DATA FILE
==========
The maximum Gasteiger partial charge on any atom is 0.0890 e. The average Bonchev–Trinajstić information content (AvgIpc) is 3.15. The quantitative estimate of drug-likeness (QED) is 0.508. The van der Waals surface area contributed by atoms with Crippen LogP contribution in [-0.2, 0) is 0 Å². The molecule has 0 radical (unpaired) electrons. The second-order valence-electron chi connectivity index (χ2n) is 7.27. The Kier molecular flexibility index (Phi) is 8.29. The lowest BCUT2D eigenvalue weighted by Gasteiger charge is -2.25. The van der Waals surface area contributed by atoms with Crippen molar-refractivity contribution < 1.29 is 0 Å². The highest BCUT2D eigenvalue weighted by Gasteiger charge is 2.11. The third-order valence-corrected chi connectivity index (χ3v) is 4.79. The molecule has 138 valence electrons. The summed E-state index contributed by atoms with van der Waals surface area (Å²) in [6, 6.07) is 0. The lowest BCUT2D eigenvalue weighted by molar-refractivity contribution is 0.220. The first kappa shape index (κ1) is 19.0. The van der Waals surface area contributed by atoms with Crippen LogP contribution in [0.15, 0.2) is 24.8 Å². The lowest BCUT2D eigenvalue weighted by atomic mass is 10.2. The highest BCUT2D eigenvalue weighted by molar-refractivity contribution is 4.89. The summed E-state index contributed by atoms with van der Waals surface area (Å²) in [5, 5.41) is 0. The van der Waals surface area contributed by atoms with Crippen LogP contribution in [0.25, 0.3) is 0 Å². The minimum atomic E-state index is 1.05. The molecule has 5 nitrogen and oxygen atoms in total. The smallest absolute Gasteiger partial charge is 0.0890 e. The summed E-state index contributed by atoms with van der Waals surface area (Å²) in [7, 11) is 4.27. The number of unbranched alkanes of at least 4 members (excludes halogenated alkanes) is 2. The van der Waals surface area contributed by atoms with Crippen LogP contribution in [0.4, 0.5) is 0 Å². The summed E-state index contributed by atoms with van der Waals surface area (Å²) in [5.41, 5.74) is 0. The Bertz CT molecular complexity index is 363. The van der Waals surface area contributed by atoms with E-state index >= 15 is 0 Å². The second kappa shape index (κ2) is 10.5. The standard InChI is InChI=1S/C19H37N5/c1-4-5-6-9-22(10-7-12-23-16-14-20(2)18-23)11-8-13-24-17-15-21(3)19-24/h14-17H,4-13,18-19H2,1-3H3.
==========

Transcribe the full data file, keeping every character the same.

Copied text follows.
The maximum Gasteiger partial charge on any atom is 0.0890 e. The average Bonchev–Trinajstić information content (AvgIpc) is 3.15. The quantitative estimate of drug-likeness (QED) is 0.508. The van der Waals surface area contributed by atoms with Crippen LogP contribution in [-0.2, 0) is 0 Å². The molecule has 0 radical (unpaired) electrons. The second-order valence-electron chi connectivity index (χ2n) is 7.27. The Kier molecular flexibility index (Phi) is 8.29. The lowest BCUT2D eigenvalue weighted by Gasteiger charge is -2.25. The van der Waals surface area contributed by atoms with Crippen molar-refractivity contribution < 1.29 is 0 Å². The highest BCUT2D eigenvalue weighted by Gasteiger charge is 2.11. The third-order valence-corrected chi connectivity index (χ3v) is 4.79. The molecule has 138 valence electrons. The summed E-state index contributed by atoms with van der Waals surface area (Å²) in [6, 6.07) is 0. The lowest BCUT2D eigenvalue weighted by molar-refractivity contribution is 0.220. The first kappa shape index (κ1) is 19.0. The van der Waals surface area contributed by atoms with Crippen LogP contribution in [0.15, 0.2) is 24.8 Å². The lowest BCUT2D eigenvalue weighted by atomic mass is 10.2. The highest BCUT2D eigenvalue weighted by molar-refractivity contribution is 4.89. The summed E-state index contributed by atoms with van der Waals surface area (Å²) in [5, 5.41) is 0. The van der Waals surface area contributed by atoms with Crippen LogP contribution in [0.25, 0.3) is 0 Å². The minimum atomic E-state index is 1.05. The molecule has 5 nitrogen and oxygen atoms in total. The smallest absolute Gasteiger partial charge is 0.0890 e. The summed E-state index contributed by atoms with van der Waals surface area (Å²) in [7, 11) is 4.27. The number of unbranched alkanes of at least 4 members (excludes halogenated alkanes) is 2. The van der Waals surface area contributed by atoms with Crippen LogP contribution in [0.4, 0.5) is 0 Å². The summed E-state index contributed by atoms with van der Waals surface area (Å²) in [5.41, 5.74) is 0. The Bertz CT molecular complexity index is 363. The van der Waals surface area contributed by atoms with E-state index >= 15 is 0 Å². The second kappa shape index (κ2) is 10.5. The standard InChI is InChI=1S/C19H37N5/c1-4-5-6-9-22(10-7-12-23-16-14-20(2)18-23)11-8-13-24-17-15-21(3)19-24/h14-17H,4-13,18-19H2,1-3H3.